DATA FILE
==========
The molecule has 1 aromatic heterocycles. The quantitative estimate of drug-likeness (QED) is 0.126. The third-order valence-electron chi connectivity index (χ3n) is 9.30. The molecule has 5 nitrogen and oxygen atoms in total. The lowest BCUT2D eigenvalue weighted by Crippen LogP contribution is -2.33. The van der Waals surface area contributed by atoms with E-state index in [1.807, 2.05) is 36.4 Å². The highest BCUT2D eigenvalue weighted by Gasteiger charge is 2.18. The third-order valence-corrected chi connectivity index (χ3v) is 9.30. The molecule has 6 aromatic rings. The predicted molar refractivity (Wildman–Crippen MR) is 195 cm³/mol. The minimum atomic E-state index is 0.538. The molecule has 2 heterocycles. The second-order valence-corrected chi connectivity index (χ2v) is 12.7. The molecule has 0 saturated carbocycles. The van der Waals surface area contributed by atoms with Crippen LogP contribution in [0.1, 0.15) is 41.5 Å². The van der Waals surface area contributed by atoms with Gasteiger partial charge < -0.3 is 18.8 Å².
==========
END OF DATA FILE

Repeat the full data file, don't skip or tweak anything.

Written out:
The molecule has 1 aromatic heterocycles. The quantitative estimate of drug-likeness (QED) is 0.126. The third-order valence-electron chi connectivity index (χ3n) is 9.30. The molecule has 5 nitrogen and oxygen atoms in total. The lowest BCUT2D eigenvalue weighted by Crippen LogP contribution is -2.33. The van der Waals surface area contributed by atoms with E-state index in [1.807, 2.05) is 36.4 Å². The highest BCUT2D eigenvalue weighted by Gasteiger charge is 2.18. The third-order valence-corrected chi connectivity index (χ3v) is 9.30. The molecule has 6 aromatic rings. The predicted molar refractivity (Wildman–Crippen MR) is 195 cm³/mol. The minimum atomic E-state index is 0.538. The molecule has 2 heterocycles. The second-order valence-corrected chi connectivity index (χ2v) is 12.7. The molecule has 0 saturated carbocycles. The van der Waals surface area contributed by atoms with Crippen LogP contribution in [0.1, 0.15) is 41.5 Å². The van der Waals surface area contributed by atoms with Gasteiger partial charge < -0.3 is 18.8 Å².